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Home > TPMS News > TPMS FACTS!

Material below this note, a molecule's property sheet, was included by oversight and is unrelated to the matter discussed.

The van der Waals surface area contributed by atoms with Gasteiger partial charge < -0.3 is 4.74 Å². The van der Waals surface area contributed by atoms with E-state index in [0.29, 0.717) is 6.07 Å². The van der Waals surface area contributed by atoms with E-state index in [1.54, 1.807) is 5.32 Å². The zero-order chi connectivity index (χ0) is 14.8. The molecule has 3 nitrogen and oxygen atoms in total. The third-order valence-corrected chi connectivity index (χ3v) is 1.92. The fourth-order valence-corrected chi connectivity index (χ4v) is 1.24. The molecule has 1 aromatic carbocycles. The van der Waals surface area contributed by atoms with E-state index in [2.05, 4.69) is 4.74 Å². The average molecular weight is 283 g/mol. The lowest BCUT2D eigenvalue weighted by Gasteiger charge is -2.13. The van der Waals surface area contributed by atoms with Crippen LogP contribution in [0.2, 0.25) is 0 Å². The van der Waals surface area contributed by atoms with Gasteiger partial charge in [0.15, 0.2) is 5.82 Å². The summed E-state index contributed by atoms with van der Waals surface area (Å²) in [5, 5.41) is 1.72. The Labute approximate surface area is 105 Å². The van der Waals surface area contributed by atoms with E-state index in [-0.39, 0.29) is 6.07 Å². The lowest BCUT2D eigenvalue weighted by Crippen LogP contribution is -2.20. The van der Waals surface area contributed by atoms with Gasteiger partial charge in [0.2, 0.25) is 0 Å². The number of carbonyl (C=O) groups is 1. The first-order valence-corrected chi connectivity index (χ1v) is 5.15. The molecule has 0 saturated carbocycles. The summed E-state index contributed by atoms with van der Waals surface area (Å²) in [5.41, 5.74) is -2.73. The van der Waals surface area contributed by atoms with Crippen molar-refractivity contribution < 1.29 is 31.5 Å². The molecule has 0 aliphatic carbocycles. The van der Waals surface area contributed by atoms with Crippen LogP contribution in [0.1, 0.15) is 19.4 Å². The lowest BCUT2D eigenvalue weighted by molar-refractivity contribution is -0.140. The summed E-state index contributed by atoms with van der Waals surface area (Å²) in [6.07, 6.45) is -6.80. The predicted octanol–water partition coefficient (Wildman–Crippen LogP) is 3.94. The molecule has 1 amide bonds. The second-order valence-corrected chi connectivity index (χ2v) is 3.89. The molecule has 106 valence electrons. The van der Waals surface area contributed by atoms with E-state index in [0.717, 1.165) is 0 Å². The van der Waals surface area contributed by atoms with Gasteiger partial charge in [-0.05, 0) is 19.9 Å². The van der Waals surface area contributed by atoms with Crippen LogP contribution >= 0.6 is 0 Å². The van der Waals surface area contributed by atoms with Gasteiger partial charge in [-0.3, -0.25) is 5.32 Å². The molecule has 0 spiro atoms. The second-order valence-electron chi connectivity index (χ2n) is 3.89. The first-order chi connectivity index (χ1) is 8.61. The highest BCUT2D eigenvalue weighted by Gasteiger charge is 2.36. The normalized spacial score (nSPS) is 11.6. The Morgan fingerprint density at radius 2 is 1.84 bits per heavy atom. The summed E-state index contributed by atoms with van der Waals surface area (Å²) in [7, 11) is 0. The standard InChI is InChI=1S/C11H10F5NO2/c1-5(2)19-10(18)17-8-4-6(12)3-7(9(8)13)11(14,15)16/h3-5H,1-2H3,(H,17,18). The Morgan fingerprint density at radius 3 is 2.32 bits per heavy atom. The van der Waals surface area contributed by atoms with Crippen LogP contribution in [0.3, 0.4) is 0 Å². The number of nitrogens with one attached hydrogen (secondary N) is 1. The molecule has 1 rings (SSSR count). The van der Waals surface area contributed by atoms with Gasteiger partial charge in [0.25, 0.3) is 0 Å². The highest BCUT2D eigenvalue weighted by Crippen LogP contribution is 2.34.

How do I know if a vehicle is equipped with direct TPMS? Check the vehicle owner's manual. Lighted universal symbol on the dash (when vehicle is in the "On" position). Use the learn & test scan tool. Remember, visually, a snap-in TPMS sensor looks very similar to a standard tubeless tire valve (TTV). Always check the owner's manual or turn the ignition on and look for the universal TPMS symbol to determine if the vehicle has TPMS. What should I be replacing on a TPMS-equipped vehicle? What's included in a service pack? Service packs provide the sealing components for each applicable sensor (clamp-in or snap-in) and can be replaced just as valve stems are today. Each time a clamp-in sensor is removed from the rim hole, the grommet, nut, nickel-plated core, and cap and any other components supplied in the service pack should be replaced. Snap-in sensors should also have their rubber insert replaced each time the sensor is removed from the rim hole. The inserts should be replaced just as a standard valve stem is today. Why is it important to replace all components within the service pack? Rubber grommets replace old seals that may have taken permanent compression set. The valve stem nut replaces the old nut which may have been over-torqued and contain invisible hairline fractures. Nickel-plated valve cores prevent galvanic corrosion and insure integrity of the primary seal. The valve cap with seal prevents dirt and moisture from entering the sensor and also acts as a secondary pressure seal. Old valve caps may have a seal that is compressed or missing. The washer (if included) replaces the old washer, which may also have hairline cracks from over-tightening. What are the different types of direct TPMS sensors? Fixed clamp in angle design Adjustable clamp in angle design Rubber snap-in design Run flat design Band mounted design What complete set of items do I need in order to properly service TPMS? Schrader® provides a complete portfolio of TPMS products, including sensors and valves, service packs, scan/learn tools, manual torque tools, and accessories (storage cabinet, point-of-sale materials, and more). Also, note, proper training is critical for successful integration of TPMS into your service operation. Do I need to know a specific torque to apply? Yes, proper torque for the mounting nut, valve core, and attachment screws is critical for all facets of proper TPMS installation and sealing. Schrader® supplies calibrated torque tools for all necessary torque requirements. Torque requirements can also be found in the Mitchell1® guide or TIA® Relearn Chart. Can I use brass valve cores with aluminum TPMS sensors? To prevent galvanic corrosion, NEVER use a brass valve core with an aluminum TPMS sensor. Instead, ALWAYS use a nickel-plated valve core with an aluminum TPMS sensor. What types of damage should I be looking for as I inspect a TPMS sensor? Broken casing Broken antenna Tire sealant clogging holes Internal and external thread damage Galvanic corrosion Do different TPMS sensors require different steps for mounting and dismounting? Yes. The Mitchell1® guide defines the proper procedure for tire mounting and dismounting of each type of direct TPMS sensor. Always refer to the Mitchell1® guide for reference when it comes to proper mounting and dismounting procedures. Can the TPMS system be bypassed? No, an independent installer cannot intentionally disable the TPMS safety system. If the system is not fully functional or any tire(s) more than 25% below placard pressure, the warning light must be illuminated. Under 49 U.S.C. 30122(b) the law reads, "A manufacturer, distributor, dealer, or motor vehicle repair business may not knowingly make inoperative any part of a device or element of design installed on or in a motor vehicle or a motor vehicle equipment in compliance with an applicable motor vehicle safety standard..." Can I insert tire sealant or other fluids in tires with TPMS sensors inside? Some tire manufacturers and TPMS sensor manufacturers do not support the use of tire sealants. The use of any liquid or tire sealant injected into tires equipped with tire pressure sensors is not recommended and may cause the tire pressure sensors to malfunction. What are common scenarios in which I would need to replace the TPMS sensor? There are three primary reasons why sensors may need to be replaced: Battery life–sensors have an estimated life of 10 years or 100,000 miles. Damage–sensors can also be damaged from accidents, pot holes or striking a curb, driving on a flat tire or flat tire repair. Corrosion–sensors or sensor stems can be damaged by corrosion from road salts, moisture, missing valve caps or galvanic corrosion. The use of dissimilar metals or use of non-TPMS components can result in galvanic corrosion, which may affect the sensor's ability to read or transmit data. I just purchased a Schrader® TPMS retrofit kit and the display is alerting me that one or more of the sensors has a low battery. What can I do? Replace batteries in the receiver to ensure you are getting a strong signal. If you are still getting a low battery notification you may have a defective sensor. Refer back to the selling entity for possible return of the defective sensor.